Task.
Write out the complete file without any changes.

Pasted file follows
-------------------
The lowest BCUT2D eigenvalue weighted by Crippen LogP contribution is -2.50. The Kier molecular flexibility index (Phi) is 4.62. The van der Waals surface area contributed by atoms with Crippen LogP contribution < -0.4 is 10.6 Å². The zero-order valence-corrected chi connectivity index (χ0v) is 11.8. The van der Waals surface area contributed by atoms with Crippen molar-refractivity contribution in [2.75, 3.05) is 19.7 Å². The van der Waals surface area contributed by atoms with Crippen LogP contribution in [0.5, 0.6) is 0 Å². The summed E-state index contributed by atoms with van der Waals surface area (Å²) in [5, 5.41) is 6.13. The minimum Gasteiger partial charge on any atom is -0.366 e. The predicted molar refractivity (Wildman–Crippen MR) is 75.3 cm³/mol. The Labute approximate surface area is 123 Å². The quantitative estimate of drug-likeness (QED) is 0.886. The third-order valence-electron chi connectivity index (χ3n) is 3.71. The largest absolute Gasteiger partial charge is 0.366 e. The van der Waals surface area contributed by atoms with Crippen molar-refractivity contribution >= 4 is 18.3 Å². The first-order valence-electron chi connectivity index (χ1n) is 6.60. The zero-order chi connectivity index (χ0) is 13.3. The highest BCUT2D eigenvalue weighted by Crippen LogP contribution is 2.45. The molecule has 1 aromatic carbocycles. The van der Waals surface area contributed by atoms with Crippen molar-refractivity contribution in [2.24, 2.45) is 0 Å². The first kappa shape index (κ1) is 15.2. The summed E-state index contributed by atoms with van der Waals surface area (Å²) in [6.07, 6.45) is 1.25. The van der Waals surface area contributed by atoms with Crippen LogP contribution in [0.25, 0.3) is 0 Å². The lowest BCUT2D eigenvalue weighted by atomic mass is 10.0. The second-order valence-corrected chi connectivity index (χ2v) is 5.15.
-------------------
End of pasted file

The lowest BCUT2D eigenvalue weighted by Crippen LogP contribution is -2.50. The Kier molecular flexibility index (Phi) is 4.62. The van der Waals surface area contributed by atoms with Crippen LogP contribution < -0.4 is 10.6 Å². The zero-order valence-corrected chi connectivity index (χ0v) is 11.8. The van der Waals surface area contributed by atoms with Crippen molar-refractivity contribution in [2.75, 3.05) is 19.7 Å². The van der Waals surface area contributed by atoms with Crippen LogP contribution in [0.5, 0.6) is 0 Å². The summed E-state index contributed by atoms with van der Waals surface area (Å²) in [5, 5.41) is 6.13. The minimum Gasteiger partial charge on any atom is -0.366 e. The predicted molar refractivity (Wildman–Crippen MR) is 75.3 cm³/mol. The Labute approximate surface area is 123 Å². The quantitative estimate of drug-likeness (QED) is 0.886. The third-order valence-electron chi connectivity index (χ3n) is 3.71. The largest absolute Gasteiger partial charge is 0.366 e. The van der Waals surface area contributed by atoms with Crippen molar-refractivity contribution >= 4 is 18.3 Å². The first-order valence-electron chi connectivity index (χ1n) is 6.60. The zero-order chi connectivity index (χ0) is 13.3. The highest BCUT2D eigenvalue weighted by Crippen LogP contribution is 2.45. The molecule has 1 aromatic carbocycles. The van der Waals surface area contributed by atoms with Crippen molar-refractivity contribution in [2.24, 2.45) is 0 Å². The first kappa shape index (κ1) is 15.2. The summed E-state index contributed by atoms with van der Waals surface area (Å²) in [6.07, 6.45) is 1.25. The van der Waals surface area contributed by atoms with Crippen LogP contribution in [0.25, 0.3) is 0 Å². The lowest BCUT2D eigenvalue weighted by atomic mass is 10.0. The second-order valence-corrected chi connectivity index (χ2v) is 5.15.